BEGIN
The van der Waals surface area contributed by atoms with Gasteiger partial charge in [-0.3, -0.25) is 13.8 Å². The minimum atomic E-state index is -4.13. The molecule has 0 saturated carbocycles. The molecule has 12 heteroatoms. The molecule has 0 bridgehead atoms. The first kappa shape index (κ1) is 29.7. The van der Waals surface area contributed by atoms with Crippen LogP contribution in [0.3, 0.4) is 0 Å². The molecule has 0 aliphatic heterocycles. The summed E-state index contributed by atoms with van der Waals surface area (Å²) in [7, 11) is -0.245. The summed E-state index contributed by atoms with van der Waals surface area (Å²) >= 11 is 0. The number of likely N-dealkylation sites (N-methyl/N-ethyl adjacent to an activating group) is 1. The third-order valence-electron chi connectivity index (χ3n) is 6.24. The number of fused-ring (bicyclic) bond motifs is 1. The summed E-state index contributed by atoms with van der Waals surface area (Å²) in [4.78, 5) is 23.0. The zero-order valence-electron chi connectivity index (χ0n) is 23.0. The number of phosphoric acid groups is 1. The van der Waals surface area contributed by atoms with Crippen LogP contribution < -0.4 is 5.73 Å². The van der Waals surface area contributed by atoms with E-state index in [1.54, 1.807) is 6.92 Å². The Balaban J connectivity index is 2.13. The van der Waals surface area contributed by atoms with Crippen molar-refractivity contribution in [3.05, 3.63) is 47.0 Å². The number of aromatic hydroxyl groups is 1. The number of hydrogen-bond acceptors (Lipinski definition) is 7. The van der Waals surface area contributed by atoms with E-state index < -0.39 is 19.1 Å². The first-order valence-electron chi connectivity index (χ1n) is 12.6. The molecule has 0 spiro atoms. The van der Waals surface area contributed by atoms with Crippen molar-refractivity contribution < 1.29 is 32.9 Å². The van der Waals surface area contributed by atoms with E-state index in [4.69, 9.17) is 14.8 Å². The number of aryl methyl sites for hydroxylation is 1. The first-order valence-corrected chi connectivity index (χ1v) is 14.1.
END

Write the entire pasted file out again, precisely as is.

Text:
The van der Waals surface area contributed by atoms with Gasteiger partial charge in [-0.3, -0.25) is 13.8 Å². The minimum atomic E-state index is -4.13. The molecule has 0 saturated carbocycles. The molecule has 12 heteroatoms. The molecule has 0 bridgehead atoms. The first kappa shape index (κ1) is 29.7. The van der Waals surface area contributed by atoms with Crippen LogP contribution in [0.3, 0.4) is 0 Å². The molecule has 0 aliphatic heterocycles. The summed E-state index contributed by atoms with van der Waals surface area (Å²) in [7, 11) is -0.245. The summed E-state index contributed by atoms with van der Waals surface area (Å²) >= 11 is 0. The number of likely N-dealkylation sites (N-methyl/N-ethyl adjacent to an activating group) is 1. The third-order valence-electron chi connectivity index (χ3n) is 6.24. The number of fused-ring (bicyclic) bond motifs is 1. The summed E-state index contributed by atoms with van der Waals surface area (Å²) in [4.78, 5) is 23.0. The zero-order valence-electron chi connectivity index (χ0n) is 23.0. The number of phosphoric acid groups is 1. The van der Waals surface area contributed by atoms with Crippen LogP contribution < -0.4 is 5.73 Å². The van der Waals surface area contributed by atoms with E-state index in [1.54, 1.807) is 6.92 Å². The Balaban J connectivity index is 2.13. The van der Waals surface area contributed by atoms with Crippen molar-refractivity contribution in [3.05, 3.63) is 47.0 Å². The number of aromatic hydroxyl groups is 1. The number of hydrogen-bond acceptors (Lipinski definition) is 7. The van der Waals surface area contributed by atoms with E-state index < -0.39 is 19.1 Å². The first-order valence-electron chi connectivity index (χ1n) is 12.6. The molecule has 0 spiro atoms. The van der Waals surface area contributed by atoms with Crippen molar-refractivity contribution < 1.29 is 32.9 Å². The van der Waals surface area contributed by atoms with E-state index in [4.69, 9.17) is 14.8 Å². The number of aryl methyl sites for hydroxylation is 1. The first-order valence-corrected chi connectivity index (χ1v) is 14.1.